FRAMINGHAM (04/18/2000) - Times are suddenly tough for the dots. A volatile, punishing stock market has cast an unflattering light on some rapidly deflating paper fortunes. Consumer and retail sites are being eulogized and dissected while their little hearts are still pounding. Law firms are staffing up to handle bankruptcies (so nice to know the lawyers won't go hungry).
The same breathless hype that last year heralded the dot-com phenomenon is now predictably, inevitably, turning against the Web sites. When one health site bombs (à la DrKoop.com), they're all about to blow up. When one online grocer fumbles (à la Peapod), the rest suddenly seem to be all thumbs. When one music site hits a bad note (à la CDnow.com), they're all out of tune.
There's nothing like blood in the water to bring analysts and irate investors swimming in for a good feeding. Last week, we ran a story on our site that quoted a Forrester Research report huffing about the "imminent demise" of most dot-com retailers. Other media outlets jumped on it, too, if only for the sheer calculated drama of that quote. That same day, an alert Computerworld reader suggested that publishing such hyperbole without investigating the underlying causes "just alarms people and adds little value." I couldn't argue with that.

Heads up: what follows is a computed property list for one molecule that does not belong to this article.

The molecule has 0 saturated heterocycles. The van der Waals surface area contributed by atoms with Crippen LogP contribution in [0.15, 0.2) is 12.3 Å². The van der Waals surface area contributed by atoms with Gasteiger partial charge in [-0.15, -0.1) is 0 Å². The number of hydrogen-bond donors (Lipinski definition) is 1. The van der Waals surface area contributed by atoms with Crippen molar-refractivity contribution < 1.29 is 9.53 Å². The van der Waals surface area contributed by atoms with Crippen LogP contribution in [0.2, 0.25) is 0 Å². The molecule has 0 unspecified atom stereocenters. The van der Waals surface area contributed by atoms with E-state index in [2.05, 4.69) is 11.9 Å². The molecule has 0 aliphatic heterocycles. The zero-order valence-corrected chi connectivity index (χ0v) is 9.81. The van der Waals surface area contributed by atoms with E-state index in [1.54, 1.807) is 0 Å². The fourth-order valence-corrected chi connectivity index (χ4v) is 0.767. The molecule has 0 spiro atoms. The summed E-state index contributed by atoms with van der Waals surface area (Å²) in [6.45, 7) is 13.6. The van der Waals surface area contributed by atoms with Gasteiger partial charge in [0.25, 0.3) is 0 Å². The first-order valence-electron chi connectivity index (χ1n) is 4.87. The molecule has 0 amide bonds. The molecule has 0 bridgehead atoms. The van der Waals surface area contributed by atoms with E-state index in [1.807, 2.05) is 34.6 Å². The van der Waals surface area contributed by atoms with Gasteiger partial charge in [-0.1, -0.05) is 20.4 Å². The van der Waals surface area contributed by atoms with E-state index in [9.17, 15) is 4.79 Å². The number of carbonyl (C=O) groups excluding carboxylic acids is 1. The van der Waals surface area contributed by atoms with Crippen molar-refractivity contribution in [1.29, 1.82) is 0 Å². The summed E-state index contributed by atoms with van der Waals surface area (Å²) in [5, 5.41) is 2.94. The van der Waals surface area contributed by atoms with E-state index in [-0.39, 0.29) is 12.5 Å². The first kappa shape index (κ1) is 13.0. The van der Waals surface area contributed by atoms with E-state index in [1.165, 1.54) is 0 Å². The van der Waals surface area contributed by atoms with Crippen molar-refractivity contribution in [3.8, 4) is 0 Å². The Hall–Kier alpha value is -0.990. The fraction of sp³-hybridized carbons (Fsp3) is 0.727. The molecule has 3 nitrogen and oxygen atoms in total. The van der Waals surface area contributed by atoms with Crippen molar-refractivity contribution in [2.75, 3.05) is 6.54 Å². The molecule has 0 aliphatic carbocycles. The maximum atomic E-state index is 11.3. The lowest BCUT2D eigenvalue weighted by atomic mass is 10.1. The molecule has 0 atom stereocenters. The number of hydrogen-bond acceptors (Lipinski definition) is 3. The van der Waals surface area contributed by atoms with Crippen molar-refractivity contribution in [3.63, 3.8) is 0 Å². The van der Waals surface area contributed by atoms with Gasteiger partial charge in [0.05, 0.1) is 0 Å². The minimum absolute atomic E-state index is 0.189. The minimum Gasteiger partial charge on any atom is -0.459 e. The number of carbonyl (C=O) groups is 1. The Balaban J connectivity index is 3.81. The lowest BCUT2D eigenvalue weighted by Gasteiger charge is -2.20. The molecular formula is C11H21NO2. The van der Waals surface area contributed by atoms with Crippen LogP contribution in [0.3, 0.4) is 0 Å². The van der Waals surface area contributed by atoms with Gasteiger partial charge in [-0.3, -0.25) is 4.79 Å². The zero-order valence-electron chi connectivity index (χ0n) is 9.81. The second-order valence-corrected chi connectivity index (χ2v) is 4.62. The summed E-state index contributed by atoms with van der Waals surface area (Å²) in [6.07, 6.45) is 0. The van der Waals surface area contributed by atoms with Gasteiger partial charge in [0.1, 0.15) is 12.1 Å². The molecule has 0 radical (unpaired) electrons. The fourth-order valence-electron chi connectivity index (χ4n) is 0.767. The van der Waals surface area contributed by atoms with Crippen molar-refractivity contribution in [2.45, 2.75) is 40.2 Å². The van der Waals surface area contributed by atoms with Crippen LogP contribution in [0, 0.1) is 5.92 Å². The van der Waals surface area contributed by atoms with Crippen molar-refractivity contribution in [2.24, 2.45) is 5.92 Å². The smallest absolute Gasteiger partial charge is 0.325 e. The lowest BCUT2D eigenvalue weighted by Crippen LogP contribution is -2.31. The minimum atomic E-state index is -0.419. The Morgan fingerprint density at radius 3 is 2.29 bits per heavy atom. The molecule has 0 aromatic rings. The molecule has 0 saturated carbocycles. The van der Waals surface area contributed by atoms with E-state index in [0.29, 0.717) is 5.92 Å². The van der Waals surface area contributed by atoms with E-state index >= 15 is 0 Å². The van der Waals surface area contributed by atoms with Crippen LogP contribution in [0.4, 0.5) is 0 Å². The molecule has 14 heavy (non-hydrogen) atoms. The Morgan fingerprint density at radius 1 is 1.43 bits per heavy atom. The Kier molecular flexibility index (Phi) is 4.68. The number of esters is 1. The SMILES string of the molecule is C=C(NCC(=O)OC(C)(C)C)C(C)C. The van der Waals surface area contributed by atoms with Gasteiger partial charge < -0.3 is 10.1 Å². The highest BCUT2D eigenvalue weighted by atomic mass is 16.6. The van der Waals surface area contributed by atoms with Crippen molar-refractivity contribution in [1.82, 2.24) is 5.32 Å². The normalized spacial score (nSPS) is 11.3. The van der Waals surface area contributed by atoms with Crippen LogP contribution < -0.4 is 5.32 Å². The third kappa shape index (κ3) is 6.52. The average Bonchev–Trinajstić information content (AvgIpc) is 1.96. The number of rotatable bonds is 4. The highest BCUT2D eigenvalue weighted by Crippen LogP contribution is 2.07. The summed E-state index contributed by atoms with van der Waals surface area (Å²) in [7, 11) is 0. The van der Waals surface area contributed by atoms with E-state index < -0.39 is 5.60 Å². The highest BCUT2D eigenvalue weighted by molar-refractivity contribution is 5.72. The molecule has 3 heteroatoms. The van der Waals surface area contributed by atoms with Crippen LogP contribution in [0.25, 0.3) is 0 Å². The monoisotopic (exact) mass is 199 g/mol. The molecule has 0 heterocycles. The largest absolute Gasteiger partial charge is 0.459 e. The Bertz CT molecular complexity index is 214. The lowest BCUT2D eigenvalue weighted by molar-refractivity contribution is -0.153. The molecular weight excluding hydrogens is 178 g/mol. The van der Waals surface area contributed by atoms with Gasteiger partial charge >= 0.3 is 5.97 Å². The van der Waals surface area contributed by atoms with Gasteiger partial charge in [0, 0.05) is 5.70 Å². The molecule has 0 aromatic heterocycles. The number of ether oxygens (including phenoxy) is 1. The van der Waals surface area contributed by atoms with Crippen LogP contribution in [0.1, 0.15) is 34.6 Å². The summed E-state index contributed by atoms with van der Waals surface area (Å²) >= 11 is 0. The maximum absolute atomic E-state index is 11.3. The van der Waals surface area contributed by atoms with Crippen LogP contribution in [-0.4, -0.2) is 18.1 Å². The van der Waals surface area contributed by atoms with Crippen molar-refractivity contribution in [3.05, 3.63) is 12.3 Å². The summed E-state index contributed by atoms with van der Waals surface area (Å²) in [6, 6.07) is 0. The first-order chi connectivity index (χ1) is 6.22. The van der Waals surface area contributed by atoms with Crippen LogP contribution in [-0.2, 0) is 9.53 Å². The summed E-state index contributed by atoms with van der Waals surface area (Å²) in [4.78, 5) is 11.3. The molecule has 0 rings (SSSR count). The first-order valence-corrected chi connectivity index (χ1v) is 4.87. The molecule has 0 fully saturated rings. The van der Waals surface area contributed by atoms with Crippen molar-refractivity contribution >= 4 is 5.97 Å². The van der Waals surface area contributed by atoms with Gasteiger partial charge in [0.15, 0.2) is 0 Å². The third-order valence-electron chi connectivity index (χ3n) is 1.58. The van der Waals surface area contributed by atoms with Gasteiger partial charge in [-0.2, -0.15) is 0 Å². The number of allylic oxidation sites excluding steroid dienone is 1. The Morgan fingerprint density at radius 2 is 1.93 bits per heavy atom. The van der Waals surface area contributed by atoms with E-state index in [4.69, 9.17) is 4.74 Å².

The unfortunate truth is that more than 80% of small businesses fail every five years or so, and nobody much notices. That same statistic applies online, but the process is going to be painfully public. It will take place in the klieg lights of the Internet, not on the streets of Everytown, U.S.A.
IT professionals know how e-commerce can brutally expose a company's internal systems problems (just ask eBay or ETrade). But technical problems are fairly easily solved. The harsh reality is that the Web also exposes a bad business idea, smarter competitors, an unrealistic revenue plan or just a fatal lack of focus. The e-commerce sites that will survive - and thrive - will be the ones where technology and business come together to truly serve a need. There are still plenty of those.
So let's take the dot-com bashing with a few grains of salt. It's just history repeating itself.